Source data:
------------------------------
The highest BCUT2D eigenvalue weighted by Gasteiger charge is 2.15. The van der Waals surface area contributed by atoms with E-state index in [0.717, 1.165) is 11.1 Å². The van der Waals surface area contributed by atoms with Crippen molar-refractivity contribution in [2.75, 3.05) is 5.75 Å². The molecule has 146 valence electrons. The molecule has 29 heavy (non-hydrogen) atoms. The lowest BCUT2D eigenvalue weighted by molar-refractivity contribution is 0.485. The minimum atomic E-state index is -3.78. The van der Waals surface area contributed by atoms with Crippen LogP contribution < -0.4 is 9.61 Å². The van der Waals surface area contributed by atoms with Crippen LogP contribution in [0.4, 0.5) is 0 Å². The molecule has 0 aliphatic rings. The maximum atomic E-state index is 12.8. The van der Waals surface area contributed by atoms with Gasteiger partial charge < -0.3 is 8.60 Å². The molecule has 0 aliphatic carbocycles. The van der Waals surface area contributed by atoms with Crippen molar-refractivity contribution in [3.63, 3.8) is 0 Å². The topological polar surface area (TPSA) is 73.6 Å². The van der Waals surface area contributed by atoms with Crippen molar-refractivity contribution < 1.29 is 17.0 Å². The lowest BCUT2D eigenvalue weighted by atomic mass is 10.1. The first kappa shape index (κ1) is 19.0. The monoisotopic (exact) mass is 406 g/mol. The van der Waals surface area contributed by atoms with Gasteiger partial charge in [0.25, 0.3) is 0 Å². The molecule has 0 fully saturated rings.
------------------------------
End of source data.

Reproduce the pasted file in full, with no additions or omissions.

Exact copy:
The highest BCUT2D eigenvalue weighted by Gasteiger charge is 2.15. The van der Waals surface area contributed by atoms with E-state index in [0.717, 1.165) is 11.1 Å². The van der Waals surface area contributed by atoms with Crippen molar-refractivity contribution in [2.75, 3.05) is 5.75 Å². The molecule has 146 valence electrons. The molecule has 29 heavy (non-hydrogen) atoms. The lowest BCUT2D eigenvalue weighted by molar-refractivity contribution is 0.485. The minimum atomic E-state index is -3.78. The van der Waals surface area contributed by atoms with Crippen LogP contribution < -0.4 is 9.61 Å². The van der Waals surface area contributed by atoms with Crippen LogP contribution in [0.4, 0.5) is 0 Å². The molecule has 0 aliphatic rings. The maximum atomic E-state index is 12.8. The van der Waals surface area contributed by atoms with Gasteiger partial charge < -0.3 is 8.60 Å². The molecule has 0 aliphatic carbocycles. The van der Waals surface area contributed by atoms with Crippen molar-refractivity contribution in [3.63, 3.8) is 0 Å². The topological polar surface area (TPSA) is 73.6 Å². The van der Waals surface area contributed by atoms with Crippen molar-refractivity contribution < 1.29 is 17.0 Å². The lowest BCUT2D eigenvalue weighted by atomic mass is 10.1. The first kappa shape index (κ1) is 19.0. The monoisotopic (exact) mass is 406 g/mol. The van der Waals surface area contributed by atoms with Gasteiger partial charge in [0.25, 0.3) is 0 Å². The molecule has 0 fully saturated rings.